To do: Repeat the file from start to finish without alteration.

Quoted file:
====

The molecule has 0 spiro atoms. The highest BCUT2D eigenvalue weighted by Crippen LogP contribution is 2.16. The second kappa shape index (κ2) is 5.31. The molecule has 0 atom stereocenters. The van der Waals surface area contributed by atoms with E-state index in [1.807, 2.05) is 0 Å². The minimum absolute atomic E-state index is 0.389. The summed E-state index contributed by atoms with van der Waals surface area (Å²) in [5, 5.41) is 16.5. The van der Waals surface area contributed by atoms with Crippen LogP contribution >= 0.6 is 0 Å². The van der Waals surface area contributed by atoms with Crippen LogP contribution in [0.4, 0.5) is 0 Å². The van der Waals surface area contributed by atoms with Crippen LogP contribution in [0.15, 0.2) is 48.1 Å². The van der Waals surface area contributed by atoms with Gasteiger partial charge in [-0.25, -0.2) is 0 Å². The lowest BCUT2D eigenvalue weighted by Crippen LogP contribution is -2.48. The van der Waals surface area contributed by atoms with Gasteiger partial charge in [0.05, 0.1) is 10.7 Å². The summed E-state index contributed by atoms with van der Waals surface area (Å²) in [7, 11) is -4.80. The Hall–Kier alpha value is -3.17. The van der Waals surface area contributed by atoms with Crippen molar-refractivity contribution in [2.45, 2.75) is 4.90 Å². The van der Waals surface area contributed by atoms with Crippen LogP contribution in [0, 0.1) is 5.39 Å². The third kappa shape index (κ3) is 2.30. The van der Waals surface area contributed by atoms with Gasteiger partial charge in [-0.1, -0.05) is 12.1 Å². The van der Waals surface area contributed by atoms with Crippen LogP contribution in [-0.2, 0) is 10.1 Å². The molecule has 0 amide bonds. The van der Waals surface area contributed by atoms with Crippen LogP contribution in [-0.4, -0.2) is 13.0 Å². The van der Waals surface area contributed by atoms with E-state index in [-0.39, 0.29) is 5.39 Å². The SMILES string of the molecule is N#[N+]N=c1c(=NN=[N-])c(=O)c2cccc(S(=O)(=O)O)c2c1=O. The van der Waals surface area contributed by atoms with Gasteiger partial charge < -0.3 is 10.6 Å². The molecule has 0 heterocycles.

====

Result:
The molecule has 0 spiro atoms. The highest BCUT2D eigenvalue weighted by Crippen LogP contribution is 2.16. The second kappa shape index (κ2) is 5.31. The molecule has 0 atom stereocenters. The van der Waals surface area contributed by atoms with E-state index in [1.807, 2.05) is 0 Å². The minimum absolute atomic E-state index is 0.389. The summed E-state index contributed by atoms with van der Waals surface area (Å²) in [5, 5.41) is 16.5. The van der Waals surface area contributed by atoms with Crippen LogP contribution >= 0.6 is 0 Å². The van der Waals surface area contributed by atoms with Crippen LogP contribution in [0.4, 0.5) is 0 Å². The van der Waals surface area contributed by atoms with Crippen LogP contribution in [0.15, 0.2) is 48.1 Å². The van der Waals surface area contributed by atoms with Gasteiger partial charge in [-0.25, -0.2) is 0 Å². The lowest BCUT2D eigenvalue weighted by Crippen LogP contribution is -2.48. The van der Waals surface area contributed by atoms with Gasteiger partial charge in [0.05, 0.1) is 10.7 Å². The summed E-state index contributed by atoms with van der Waals surface area (Å²) in [7, 11) is -4.80. The Hall–Kier alpha value is -3.17. The van der Waals surface area contributed by atoms with Crippen molar-refractivity contribution in [2.45, 2.75) is 4.90 Å². The van der Waals surface area contributed by atoms with Crippen LogP contribution in [0, 0.1) is 5.39 Å². The third kappa shape index (κ3) is 2.30. The van der Waals surface area contributed by atoms with Gasteiger partial charge in [-0.1, -0.05) is 12.1 Å². The van der Waals surface area contributed by atoms with Crippen LogP contribution in [-0.2, 0) is 10.1 Å². The molecule has 0 amide bonds. The van der Waals surface area contributed by atoms with Crippen LogP contribution in [-0.4, -0.2) is 13.0 Å². The van der Waals surface area contributed by atoms with E-state index in [-0.39, 0.29) is 5.39 Å². The SMILES string of the molecule is N#[N+]N=c1c(=NN=[N-])c(=O)c2cccc(S(=O)(=O)O)c2c1=O. The van der Waals surface area contributed by atoms with Gasteiger partial charge < -0.3 is 10.6 Å². The molecule has 0 heterocycles.